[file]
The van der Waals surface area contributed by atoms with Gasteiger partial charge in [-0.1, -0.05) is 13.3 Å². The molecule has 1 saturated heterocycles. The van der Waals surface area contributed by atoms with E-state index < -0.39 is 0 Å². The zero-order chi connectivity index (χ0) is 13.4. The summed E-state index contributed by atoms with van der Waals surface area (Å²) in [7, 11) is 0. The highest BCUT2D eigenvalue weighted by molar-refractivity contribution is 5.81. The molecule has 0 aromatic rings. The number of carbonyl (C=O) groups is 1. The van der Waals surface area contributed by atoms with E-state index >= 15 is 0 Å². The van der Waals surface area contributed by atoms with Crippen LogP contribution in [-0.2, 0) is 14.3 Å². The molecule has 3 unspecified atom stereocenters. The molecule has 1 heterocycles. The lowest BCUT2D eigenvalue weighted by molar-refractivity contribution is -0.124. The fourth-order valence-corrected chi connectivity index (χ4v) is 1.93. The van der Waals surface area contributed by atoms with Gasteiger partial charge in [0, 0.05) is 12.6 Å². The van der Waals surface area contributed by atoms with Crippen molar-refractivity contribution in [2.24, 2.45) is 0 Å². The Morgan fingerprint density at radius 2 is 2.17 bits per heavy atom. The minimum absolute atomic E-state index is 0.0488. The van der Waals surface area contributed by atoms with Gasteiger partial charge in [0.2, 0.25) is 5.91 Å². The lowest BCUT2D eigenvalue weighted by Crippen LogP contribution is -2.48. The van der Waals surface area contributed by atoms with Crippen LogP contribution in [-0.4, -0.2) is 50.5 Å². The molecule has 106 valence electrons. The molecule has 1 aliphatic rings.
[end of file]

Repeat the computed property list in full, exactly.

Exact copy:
The van der Waals surface area contributed by atoms with Gasteiger partial charge in [-0.1, -0.05) is 13.3 Å². The molecule has 1 saturated heterocycles. The van der Waals surface area contributed by atoms with E-state index < -0.39 is 0 Å². The zero-order chi connectivity index (χ0) is 13.4. The summed E-state index contributed by atoms with van der Waals surface area (Å²) in [7, 11) is 0. The highest BCUT2D eigenvalue weighted by molar-refractivity contribution is 5.81. The molecule has 0 aromatic rings. The number of carbonyl (C=O) groups is 1. The van der Waals surface area contributed by atoms with E-state index >= 15 is 0 Å². The van der Waals surface area contributed by atoms with Crippen LogP contribution in [-0.2, 0) is 14.3 Å². The molecule has 3 unspecified atom stereocenters. The molecule has 1 heterocycles. The lowest BCUT2D eigenvalue weighted by molar-refractivity contribution is -0.124. The fourth-order valence-corrected chi connectivity index (χ4v) is 1.93. The van der Waals surface area contributed by atoms with Gasteiger partial charge in [0, 0.05) is 12.6 Å². The van der Waals surface area contributed by atoms with Crippen molar-refractivity contribution in [2.24, 2.45) is 0 Å². The Morgan fingerprint density at radius 2 is 2.17 bits per heavy atom. The minimum absolute atomic E-state index is 0.0488. The van der Waals surface area contributed by atoms with Gasteiger partial charge in [0.2, 0.25) is 5.91 Å². The lowest BCUT2D eigenvalue weighted by Crippen LogP contribution is -2.48. The van der Waals surface area contributed by atoms with Crippen LogP contribution in [-0.4, -0.2) is 50.5 Å². The molecule has 106 valence electrons. The molecule has 1 aliphatic rings.